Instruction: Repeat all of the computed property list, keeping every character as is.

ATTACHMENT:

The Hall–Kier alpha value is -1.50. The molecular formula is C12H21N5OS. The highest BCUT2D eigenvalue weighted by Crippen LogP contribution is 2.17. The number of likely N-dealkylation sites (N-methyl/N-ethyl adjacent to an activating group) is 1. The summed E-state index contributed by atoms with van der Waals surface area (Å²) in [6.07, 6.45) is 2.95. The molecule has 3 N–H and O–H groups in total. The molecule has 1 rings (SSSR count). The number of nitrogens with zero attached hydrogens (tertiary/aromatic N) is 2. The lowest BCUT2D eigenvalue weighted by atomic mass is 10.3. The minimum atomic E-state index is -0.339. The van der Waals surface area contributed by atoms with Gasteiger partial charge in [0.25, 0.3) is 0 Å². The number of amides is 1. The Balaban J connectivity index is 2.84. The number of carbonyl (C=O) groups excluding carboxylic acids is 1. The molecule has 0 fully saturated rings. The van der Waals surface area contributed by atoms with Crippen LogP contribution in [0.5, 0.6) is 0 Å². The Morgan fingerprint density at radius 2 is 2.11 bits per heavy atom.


The Hall–Kier alpha value is -1.50. The molecular formula is C12H21N5OS. The highest BCUT2D eigenvalue weighted by Crippen LogP contribution is 2.17. The number of likely N-dealkylation sites (N-methyl/N-ethyl adjacent to an activating group) is 1. The summed E-state index contributed by atoms with van der Waals surface area (Å²) in [6.07, 6.45) is 2.95. The molecule has 3 N–H and O–H groups in total. The molecule has 1 rings (SSSR count). The number of nitrogens with zero attached hydrogens (tertiary/aromatic N) is 2. The lowest BCUT2D eigenvalue weighted by atomic mass is 10.3. The minimum atomic E-state index is -0.339. The van der Waals surface area contributed by atoms with Gasteiger partial charge in [0.25, 0.3) is 0 Å². The number of amides is 1. The Balaban J connectivity index is 2.84. The number of carbonyl (C=O) groups excluding carboxylic acids is 1. The molecule has 0 fully saturated rings. The van der Waals surface area contributed by atoms with Crippen LogP contribution in [0.5, 0.6) is 0 Å². The Morgan fingerprint density at radius 2 is 2.11 bits per heavy atom.